I have encountered comparisons of the Michaelis-Menten constant ($K_m$) a few times. Generally speaking if the $K_m$ of an enzyme is higher, then its affinity to its substrate is lower. How does this make sense?

Maybe the maximum velocity ($V_{\mathrm{max}}$) of higher $K_m$ enzymes is higher? Then of course, $K_m$ can have a higher value. Because $K_m$ is the substrate concentration at half of the $V_{\mathrm{max}}$. But I think we cannot determine affinity with $K_m$.

  • $\begingroup$ I think you need to be very, very careful about equating Km values with affinities. It is the binding constant that is a true measure of affinity. Biochemists talk about dissociation constants (Kd), and the lower the Kd value the lower the affinity. Chemists speak of stability constants, which are association constants: The higher the stability constant the higher the affinity. $\endgroup$ – user1136 Dec 2 '18 at 12:56
  • $\begingroup$ Consider the simplest case: E +A = EA -> E + P . The Kd is k-1/k1 (a first-order rate constant divided by a second order rate constant). but Km is (k-1 + k2)/k1 (the sum of the first-order rate constants divided by the SO rate constant. Now consider two enzymes where k1 and k-1 are equal for a given substrate. The affinities are equal. But consider that enz 1 has k2 of 1 per sec and that enz 2 has k2 of 10000 per sec. The Km for enz 2 ((k-1+k2)/k1) will be much larger! (note k2 is the rate constant governing EA -> E+P). $\endgroup$ – user1136 Dec 2 '18 at 13:02

Since the Michaelis-Menton constant Km is the concentration of substrate at 0.5Vmax, it is an inverse measure of its substrate affinity, because a lower Km indicates that less substrate is needed to reach a certain reaction speed. Hence, a low Km means a high substrate affinity.

Your statement

"Maybe the maximum velocity (Vmax) of higher-Km enzymes is higher? Then of course Km can have a higher value."

is incorrect. Km characterizes how steep reaction speed increases with substrate availability; it does not determine maximum speed.

Lastly, to address your title question, comparing affinities can make a lot of sense. For example, consider the case where enzymes catalyzing similar reactions in different species of organisms are compared. Very low Km means optimal use of small substrate levels, while a high Vmax shows optimized reaction speeds. This in turn may tell you something about optimal habitats and evolutionary pressure.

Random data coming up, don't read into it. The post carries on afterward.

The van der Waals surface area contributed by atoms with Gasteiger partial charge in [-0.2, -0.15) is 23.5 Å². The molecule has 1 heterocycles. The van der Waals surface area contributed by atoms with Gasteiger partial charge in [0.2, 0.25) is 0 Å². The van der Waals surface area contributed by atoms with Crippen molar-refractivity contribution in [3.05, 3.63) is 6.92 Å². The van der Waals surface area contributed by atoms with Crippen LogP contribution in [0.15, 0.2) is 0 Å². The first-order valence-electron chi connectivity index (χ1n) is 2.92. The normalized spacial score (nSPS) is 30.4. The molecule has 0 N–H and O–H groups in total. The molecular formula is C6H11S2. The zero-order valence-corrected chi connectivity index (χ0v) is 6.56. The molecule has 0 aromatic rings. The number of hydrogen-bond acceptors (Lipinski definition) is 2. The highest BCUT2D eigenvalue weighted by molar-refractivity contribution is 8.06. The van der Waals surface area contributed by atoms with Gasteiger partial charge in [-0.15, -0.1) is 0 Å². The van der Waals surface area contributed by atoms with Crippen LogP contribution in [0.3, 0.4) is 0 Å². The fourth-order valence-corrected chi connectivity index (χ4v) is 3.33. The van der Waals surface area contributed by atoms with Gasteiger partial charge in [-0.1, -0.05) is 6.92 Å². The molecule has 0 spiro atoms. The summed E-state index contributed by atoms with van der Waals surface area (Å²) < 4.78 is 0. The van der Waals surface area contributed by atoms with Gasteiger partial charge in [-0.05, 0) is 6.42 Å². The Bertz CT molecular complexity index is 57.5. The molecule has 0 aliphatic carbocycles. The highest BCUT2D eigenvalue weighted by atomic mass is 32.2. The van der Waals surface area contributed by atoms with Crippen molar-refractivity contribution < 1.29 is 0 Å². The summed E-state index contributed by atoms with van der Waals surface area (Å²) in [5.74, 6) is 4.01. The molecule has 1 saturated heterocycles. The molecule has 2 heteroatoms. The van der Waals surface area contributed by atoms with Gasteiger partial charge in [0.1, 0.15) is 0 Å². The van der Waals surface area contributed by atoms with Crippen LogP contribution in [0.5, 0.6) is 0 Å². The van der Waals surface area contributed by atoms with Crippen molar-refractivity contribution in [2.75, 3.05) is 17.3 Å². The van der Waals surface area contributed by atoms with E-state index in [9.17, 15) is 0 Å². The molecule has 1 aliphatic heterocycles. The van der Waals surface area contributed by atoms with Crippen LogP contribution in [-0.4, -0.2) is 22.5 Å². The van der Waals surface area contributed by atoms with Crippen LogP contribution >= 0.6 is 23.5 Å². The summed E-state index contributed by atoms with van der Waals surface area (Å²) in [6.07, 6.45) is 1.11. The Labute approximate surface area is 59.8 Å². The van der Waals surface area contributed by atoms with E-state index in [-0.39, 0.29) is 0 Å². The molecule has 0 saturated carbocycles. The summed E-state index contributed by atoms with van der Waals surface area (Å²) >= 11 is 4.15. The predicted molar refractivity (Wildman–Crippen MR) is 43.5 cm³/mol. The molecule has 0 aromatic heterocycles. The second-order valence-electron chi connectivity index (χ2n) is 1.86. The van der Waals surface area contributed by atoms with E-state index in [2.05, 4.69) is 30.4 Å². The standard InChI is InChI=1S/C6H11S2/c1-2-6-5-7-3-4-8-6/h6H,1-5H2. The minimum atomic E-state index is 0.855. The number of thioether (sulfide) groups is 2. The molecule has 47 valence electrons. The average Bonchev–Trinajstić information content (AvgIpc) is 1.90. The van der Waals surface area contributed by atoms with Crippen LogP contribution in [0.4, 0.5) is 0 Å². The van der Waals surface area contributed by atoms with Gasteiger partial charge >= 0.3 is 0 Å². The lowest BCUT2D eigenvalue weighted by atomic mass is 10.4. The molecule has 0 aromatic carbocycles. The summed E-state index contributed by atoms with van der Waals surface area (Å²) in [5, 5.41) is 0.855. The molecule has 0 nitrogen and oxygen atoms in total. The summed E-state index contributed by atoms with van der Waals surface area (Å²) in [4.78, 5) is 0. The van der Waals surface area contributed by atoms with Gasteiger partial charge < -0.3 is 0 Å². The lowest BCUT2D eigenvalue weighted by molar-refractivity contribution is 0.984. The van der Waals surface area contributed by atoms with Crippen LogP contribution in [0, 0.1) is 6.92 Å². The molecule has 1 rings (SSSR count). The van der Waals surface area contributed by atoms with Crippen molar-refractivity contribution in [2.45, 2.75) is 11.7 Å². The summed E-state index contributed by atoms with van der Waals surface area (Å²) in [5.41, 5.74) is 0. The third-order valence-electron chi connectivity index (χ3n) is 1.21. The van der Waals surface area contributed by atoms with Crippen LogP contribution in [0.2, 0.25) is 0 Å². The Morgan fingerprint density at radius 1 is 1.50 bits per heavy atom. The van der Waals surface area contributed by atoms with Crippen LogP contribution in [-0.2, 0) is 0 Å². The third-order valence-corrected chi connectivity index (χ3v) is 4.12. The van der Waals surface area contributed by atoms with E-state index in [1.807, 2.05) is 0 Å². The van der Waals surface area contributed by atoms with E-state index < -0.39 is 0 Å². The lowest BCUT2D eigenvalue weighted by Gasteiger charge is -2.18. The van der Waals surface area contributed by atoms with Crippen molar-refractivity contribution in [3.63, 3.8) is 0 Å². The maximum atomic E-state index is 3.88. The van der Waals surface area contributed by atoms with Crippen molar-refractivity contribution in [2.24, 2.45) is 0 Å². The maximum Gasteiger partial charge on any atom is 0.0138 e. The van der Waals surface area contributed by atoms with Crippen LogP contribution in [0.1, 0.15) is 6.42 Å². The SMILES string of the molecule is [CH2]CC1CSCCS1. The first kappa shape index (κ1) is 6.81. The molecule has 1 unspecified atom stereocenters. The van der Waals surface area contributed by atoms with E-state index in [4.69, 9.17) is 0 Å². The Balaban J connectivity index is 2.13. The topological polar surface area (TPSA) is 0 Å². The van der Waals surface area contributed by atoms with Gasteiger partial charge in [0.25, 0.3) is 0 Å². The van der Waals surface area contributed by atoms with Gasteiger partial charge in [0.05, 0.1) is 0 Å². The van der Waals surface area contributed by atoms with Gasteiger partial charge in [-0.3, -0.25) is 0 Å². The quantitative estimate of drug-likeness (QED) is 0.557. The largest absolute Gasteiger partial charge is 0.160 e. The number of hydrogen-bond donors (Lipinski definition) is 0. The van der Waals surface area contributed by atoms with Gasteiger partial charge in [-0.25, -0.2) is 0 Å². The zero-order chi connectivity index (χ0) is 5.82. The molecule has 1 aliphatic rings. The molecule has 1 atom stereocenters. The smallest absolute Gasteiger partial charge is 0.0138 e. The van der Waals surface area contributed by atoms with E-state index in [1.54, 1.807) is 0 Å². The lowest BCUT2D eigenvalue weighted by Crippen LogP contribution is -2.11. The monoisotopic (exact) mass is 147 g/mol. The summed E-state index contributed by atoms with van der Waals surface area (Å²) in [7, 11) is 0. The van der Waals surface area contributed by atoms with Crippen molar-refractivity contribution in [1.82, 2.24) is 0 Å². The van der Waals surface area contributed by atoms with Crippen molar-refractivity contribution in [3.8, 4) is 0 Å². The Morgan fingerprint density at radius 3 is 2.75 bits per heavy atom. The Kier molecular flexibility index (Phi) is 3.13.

• $\begingroup$ Am mobile, will add ref later: ucl.ac.uk/~ucbcdab/enzass/substrate.htm $\endgroup$ – AliceD Jan 25 '15 at 13:39
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    $\begingroup$ To be spesific, here is what my professor says: "Glucokinase has much higher (Km) value for glucose than hexokinase-1. The Km value of glucokinase is 10(micromolar), whereas the (Km) value for hexokinase-1 is 0,1(micromolar). Therefore glucose affinity of glucokinase is low.". Now, lets say glucokinase has 100 times higher velocity than hexokinase, then affinities of these two become about the same.. Because at the Km concentration of hexokinase, they produce nearly same amount of product. (I know that they don't in real because the graphic is not lineer, but.. could I explain myself?) $\endgroup$ – m1clee Jan 25 '15 at 14:20
  • $\begingroup$ Affinity to substrate resembles the desire of reaction, which means yield of product? Why should we forget about V and speed then? $\endgroup$ – m1clee Jan 25 '15 at 14:38
  • $\begingroup$ No, affinity reflects bonding. Km is measured using Vmax, but the absolute value of Vmax is totally irrelevant for Km. It merely reflects 0.5vmax, whatever the absolute value of Vmax. You are coupling Km and Vmax, while in reality Km says nothing about speed or product. It says something about substrate. Period. $\endgroup$ – AliceD Jan 25 '15 at 14:47
  • $\begingroup$ I consider the following a statement of fact: for a diffusion controlled enzyme (kcat/Km at the upper limit allowed by diffusion), the higher the Vmax, the higher the Km. $\endgroup$ – user1136 Dec 2 '18 at 13:23

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